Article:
Batum British Occupation 1920 (1 Apr) 25r on 25k orange-yellow, type 7 surcharge in black, block of four on piece, centrally cancelled by '5 3.20' circular date stamp, SG43.
A fine used block of four. The upper pair with a minor crease and small scissor cut between at right, but remains an attractive and very scarce used block. The cancel presumably was backdated in error.
Upper pair with minor crease, and small scissor cut between at right, but an attractive and very scarce used block.
Most interesting is the cancelation dated on 5th March 1920 prior to the official first day of issue on 1st April 1920 and presumably backdated in error.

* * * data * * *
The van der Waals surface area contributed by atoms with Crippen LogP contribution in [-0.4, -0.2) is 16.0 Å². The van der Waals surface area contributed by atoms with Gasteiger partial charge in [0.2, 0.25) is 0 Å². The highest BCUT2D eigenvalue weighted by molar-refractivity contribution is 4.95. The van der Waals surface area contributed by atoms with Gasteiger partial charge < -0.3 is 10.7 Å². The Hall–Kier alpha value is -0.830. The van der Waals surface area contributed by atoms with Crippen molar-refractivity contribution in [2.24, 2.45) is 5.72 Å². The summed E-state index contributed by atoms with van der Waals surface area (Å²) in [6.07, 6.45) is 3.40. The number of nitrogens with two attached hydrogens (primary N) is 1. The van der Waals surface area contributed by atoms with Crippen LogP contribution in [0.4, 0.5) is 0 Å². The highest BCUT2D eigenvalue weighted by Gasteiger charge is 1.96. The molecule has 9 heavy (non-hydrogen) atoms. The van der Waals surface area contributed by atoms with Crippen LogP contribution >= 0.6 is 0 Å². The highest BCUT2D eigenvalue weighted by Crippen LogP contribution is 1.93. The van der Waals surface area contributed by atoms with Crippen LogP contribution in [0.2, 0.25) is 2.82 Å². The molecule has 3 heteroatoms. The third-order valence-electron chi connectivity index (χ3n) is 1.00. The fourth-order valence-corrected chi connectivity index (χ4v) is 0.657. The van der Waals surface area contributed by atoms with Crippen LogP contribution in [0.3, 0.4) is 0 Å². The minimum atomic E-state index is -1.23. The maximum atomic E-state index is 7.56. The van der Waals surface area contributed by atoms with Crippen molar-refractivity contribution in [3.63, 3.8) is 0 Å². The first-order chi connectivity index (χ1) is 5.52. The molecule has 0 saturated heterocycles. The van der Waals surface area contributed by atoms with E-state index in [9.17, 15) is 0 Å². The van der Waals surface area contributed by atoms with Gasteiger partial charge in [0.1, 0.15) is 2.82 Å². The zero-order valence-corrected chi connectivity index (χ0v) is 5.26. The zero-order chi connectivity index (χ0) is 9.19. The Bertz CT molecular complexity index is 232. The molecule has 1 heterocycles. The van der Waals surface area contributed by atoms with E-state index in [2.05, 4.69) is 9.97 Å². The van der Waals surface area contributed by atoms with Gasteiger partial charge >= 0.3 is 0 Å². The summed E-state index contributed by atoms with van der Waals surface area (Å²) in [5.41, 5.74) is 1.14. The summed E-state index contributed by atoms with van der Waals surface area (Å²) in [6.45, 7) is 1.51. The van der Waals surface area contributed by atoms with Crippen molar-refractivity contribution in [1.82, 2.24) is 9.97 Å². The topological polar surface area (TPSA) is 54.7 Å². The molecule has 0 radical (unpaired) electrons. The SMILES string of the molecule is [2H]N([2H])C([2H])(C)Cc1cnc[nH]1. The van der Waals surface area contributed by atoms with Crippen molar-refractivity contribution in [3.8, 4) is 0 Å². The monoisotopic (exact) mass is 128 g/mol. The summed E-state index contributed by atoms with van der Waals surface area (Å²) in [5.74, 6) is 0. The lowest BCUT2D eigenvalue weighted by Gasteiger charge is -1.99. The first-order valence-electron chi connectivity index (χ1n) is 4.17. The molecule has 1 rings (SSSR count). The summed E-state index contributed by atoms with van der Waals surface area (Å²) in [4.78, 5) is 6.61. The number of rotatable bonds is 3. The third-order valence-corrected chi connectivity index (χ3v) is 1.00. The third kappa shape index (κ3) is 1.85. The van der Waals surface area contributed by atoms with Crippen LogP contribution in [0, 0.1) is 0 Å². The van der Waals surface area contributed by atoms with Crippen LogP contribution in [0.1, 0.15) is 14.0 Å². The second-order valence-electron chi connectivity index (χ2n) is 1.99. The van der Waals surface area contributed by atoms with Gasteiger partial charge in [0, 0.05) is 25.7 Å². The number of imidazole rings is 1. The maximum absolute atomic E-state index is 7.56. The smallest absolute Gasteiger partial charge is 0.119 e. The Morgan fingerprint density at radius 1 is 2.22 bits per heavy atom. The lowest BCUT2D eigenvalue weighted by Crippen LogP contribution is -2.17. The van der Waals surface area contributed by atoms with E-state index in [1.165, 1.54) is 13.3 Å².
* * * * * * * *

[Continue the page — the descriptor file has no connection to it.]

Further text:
A scarce surcharge stamp as only 2,792 were originally issued.
Provenance: Romeko guarantee handstamp on reverse.
Stanley Gibbons catalogue value: £180+.
Batumi (formerly Batum) is a city on the Black Sea coast and capital of Adjara, an autonomous republic in southwest Georgia. The city was under Russian rule at the beginning of World War I, but local unrest led to Turkey entering the city in April 1918, followed by the British in December, who stayed until July 1920.
During the British occupation, the stock of postage stamps started to run out, and so in February 1919 the administration produced its own stamps. These were imperforate, depicted an aloe tree and were inscribed БАТУМСКАЯ ПОЧТА (BATUMSKAYA POCHTA), or "Batum Post."
The British later overprinted these with "BRITISH OCCUPATION", and surcharged the remaining Russian stamps in a variety of styles. Inflation also took hold, and by 1920, the tree stamps, which had been as little as 5 kopecks, had to be reprinted in denominations up to 50 rubles.
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